A personal appreciation of the great composer
By PPO Kane 1 June 2020
This extraordinary book is in part a memoir, in part an appreciation of the music of the great Dmitri Shostakovich (and a meditation on the composer’s life), and in large part also a heartfelt affirmation of the power of music to heal.
Stephen Johnson begins with Shostakovich’s Seventh Symphony and he describes the circumstances surrounding its first performance, at Leningrad in 1942. How the Germans had laid siege to the city and how Leonid Govorov, commander of the Soviet troops, broadcast the concert so that the enemy would hear it: to let the Germans know the kind of people they were fighting against. He writes of its rousing effect in the concert hall, that hour-long standing ovation at the music’s end, all the rest.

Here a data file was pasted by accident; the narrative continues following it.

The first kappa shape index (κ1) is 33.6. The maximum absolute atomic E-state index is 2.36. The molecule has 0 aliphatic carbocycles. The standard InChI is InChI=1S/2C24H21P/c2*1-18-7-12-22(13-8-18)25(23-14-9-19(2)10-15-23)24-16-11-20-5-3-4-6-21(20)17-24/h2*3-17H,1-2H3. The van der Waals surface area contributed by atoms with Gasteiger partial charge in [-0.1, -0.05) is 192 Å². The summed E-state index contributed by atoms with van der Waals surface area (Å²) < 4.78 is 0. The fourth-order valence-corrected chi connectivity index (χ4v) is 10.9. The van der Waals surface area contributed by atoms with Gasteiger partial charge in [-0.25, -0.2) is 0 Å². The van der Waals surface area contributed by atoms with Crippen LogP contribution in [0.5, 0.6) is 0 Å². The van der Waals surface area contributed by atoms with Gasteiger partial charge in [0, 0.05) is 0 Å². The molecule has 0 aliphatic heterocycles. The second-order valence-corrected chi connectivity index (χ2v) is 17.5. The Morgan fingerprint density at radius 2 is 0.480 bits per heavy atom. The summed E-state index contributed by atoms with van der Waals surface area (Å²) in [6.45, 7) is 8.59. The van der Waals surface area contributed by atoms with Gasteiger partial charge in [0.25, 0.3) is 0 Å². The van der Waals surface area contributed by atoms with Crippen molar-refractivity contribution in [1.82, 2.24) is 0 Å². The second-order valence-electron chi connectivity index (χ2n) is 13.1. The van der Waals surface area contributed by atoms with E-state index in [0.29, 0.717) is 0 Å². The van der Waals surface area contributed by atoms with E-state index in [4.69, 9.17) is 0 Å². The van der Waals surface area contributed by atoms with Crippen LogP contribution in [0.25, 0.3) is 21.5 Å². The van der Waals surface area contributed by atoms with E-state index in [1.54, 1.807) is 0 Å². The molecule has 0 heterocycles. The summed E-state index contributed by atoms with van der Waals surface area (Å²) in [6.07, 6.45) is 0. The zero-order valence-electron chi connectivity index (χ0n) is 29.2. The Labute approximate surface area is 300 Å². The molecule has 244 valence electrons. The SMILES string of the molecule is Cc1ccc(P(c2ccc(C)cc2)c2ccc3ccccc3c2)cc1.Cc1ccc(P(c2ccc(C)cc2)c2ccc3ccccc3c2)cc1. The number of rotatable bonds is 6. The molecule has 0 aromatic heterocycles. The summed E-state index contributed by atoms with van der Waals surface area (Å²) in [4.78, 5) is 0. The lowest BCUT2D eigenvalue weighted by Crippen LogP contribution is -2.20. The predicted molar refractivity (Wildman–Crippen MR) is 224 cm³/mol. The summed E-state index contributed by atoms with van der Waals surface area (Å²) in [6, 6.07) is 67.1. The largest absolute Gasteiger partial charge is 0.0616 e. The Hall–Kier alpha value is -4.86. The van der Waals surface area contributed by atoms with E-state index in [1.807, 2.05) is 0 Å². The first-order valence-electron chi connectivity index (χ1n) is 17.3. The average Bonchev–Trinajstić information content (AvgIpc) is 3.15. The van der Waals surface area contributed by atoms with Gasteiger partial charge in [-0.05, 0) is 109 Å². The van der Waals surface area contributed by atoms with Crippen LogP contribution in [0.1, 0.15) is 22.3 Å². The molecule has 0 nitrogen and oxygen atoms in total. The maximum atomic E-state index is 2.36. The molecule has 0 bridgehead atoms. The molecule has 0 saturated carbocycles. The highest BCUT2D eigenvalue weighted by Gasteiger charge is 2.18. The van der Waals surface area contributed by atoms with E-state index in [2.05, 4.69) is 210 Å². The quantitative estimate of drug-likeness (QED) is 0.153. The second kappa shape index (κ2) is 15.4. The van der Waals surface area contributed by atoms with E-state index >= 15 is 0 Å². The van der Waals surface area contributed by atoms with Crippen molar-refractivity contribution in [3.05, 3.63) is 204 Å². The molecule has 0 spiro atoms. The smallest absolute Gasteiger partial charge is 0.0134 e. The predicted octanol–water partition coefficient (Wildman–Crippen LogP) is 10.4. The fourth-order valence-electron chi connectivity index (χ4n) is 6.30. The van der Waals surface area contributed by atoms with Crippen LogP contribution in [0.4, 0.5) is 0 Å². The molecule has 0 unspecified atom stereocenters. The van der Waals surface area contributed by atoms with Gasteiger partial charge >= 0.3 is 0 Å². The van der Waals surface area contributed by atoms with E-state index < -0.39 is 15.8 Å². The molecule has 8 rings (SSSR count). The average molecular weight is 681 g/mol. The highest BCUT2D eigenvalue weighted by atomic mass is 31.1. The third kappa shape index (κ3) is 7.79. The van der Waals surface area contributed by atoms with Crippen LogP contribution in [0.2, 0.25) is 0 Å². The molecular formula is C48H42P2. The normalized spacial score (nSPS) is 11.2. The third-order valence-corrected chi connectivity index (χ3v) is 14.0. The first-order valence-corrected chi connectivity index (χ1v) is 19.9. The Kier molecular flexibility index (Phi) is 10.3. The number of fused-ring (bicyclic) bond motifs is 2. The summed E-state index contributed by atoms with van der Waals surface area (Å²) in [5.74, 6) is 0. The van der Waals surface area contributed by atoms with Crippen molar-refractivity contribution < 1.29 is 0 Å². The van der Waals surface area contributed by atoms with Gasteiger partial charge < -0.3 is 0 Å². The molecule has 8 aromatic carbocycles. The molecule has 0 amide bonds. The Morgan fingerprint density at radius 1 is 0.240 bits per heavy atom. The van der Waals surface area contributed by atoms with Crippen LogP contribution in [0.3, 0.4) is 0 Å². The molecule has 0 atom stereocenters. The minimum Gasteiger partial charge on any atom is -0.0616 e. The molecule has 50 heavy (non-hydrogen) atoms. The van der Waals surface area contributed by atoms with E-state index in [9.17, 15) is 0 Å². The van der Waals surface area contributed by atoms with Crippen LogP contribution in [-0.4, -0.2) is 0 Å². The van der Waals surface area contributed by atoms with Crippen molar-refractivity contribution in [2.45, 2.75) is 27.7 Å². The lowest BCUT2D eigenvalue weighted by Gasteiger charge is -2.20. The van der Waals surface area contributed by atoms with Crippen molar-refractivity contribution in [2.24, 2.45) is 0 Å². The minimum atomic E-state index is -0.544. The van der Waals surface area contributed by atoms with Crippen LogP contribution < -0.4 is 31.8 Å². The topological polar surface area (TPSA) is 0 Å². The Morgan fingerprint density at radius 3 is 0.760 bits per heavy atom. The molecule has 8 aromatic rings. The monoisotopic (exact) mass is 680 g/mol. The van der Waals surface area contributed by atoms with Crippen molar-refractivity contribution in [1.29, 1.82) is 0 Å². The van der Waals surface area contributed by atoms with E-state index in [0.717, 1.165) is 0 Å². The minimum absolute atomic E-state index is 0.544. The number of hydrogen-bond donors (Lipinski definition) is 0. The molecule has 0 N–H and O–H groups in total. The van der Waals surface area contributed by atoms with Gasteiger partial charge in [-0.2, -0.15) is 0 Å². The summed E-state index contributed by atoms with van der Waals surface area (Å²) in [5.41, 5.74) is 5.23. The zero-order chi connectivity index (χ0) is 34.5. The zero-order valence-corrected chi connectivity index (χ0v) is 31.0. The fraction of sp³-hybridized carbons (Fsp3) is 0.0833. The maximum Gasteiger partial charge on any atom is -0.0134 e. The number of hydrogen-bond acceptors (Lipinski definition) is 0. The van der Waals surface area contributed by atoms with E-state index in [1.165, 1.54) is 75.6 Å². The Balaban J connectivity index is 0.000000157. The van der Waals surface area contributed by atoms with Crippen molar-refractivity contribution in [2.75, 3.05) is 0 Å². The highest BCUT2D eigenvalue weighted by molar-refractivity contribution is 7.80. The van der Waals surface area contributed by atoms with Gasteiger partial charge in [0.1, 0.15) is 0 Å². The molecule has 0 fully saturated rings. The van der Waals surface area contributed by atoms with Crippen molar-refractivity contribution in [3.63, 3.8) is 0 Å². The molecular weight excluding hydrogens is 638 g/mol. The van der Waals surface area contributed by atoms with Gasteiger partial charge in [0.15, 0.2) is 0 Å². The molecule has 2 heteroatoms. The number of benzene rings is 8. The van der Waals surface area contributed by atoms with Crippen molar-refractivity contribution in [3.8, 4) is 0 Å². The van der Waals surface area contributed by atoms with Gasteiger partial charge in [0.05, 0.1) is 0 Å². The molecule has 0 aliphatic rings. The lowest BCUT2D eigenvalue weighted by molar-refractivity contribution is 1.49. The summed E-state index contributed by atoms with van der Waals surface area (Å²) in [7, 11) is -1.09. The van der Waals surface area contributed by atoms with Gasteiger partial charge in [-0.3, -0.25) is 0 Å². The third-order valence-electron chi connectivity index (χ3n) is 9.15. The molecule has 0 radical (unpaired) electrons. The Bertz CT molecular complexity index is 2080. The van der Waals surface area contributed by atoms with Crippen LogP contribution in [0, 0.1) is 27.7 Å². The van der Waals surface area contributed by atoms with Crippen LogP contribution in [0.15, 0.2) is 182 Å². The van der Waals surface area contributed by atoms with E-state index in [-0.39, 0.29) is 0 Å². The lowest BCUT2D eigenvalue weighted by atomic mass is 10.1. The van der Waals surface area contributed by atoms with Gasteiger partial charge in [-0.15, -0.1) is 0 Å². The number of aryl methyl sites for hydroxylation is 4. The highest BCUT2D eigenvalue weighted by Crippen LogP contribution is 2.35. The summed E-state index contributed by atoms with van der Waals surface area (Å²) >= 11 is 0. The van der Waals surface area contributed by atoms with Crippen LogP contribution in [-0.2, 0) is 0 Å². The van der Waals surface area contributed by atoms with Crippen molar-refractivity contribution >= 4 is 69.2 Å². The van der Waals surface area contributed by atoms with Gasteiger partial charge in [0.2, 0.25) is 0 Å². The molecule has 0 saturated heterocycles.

Then Johnson goes on to reflect on why this particular symphony holds such power still, even with listeners today, now far removed from that time and place. One reason, apparently paradoxical, is that Shostakovich’s music is the very opposite of escapism; he is not at all interested in sweetening the pill of existence. He is instead aiming to be true to experience, to convey authentic emotion; and if that means acknowledging horror and grief, trauma and travail, then so be it.